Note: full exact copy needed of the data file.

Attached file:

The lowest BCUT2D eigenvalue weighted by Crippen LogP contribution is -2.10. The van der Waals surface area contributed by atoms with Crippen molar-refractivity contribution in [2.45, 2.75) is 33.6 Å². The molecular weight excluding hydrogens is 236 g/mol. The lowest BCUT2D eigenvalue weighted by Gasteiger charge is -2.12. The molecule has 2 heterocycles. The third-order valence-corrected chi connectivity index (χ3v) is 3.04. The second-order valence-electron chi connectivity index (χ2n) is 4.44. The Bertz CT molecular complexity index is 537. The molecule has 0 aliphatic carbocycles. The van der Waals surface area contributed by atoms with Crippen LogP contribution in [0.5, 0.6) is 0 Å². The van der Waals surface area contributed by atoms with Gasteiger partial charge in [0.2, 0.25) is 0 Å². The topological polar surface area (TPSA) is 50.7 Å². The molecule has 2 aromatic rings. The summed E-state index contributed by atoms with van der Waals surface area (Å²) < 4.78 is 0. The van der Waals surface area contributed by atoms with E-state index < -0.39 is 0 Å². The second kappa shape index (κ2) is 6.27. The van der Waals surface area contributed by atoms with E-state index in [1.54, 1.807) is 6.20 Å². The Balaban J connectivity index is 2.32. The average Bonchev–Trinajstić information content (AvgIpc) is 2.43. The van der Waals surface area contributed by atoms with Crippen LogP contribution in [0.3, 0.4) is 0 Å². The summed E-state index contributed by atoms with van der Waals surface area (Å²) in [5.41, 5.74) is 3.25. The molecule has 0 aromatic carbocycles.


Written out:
The lowest BCUT2D eigenvalue weighted by Crippen LogP contribution is -2.10. The van der Waals surface area contributed by atoms with Crippen molar-refractivity contribution in [2.45, 2.75) is 33.6 Å². The molecular weight excluding hydrogens is 236 g/mol. The lowest BCUT2D eigenvalue weighted by Gasteiger charge is -2.12. The molecule has 2 heterocycles. The third-order valence-corrected chi connectivity index (χ3v) is 3.04. The second-order valence-electron chi connectivity index (χ2n) is 4.44. The Bertz CT molecular complexity index is 537. The molecule has 0 aliphatic carbocycles. The van der Waals surface area contributed by atoms with Crippen LogP contribution in [0.5, 0.6) is 0 Å². The van der Waals surface area contributed by atoms with Gasteiger partial charge in [0.2, 0.25) is 0 Å². The topological polar surface area (TPSA) is 50.7 Å². The molecule has 2 aromatic rings. The summed E-state index contributed by atoms with van der Waals surface area (Å²) < 4.78 is 0. The van der Waals surface area contributed by atoms with E-state index < -0.39 is 0 Å². The second kappa shape index (κ2) is 6.27. The van der Waals surface area contributed by atoms with E-state index in [1.54, 1.807) is 6.20 Å². The Balaban J connectivity index is 2.32. The average Bonchev–Trinajstić information content (AvgIpc) is 2.43. The van der Waals surface area contributed by atoms with Crippen LogP contribution in [0.3, 0.4) is 0 Å². The summed E-state index contributed by atoms with van der Waals surface area (Å²) in [5.41, 5.74) is 3.25. The molecule has 0 aromatic carbocycles.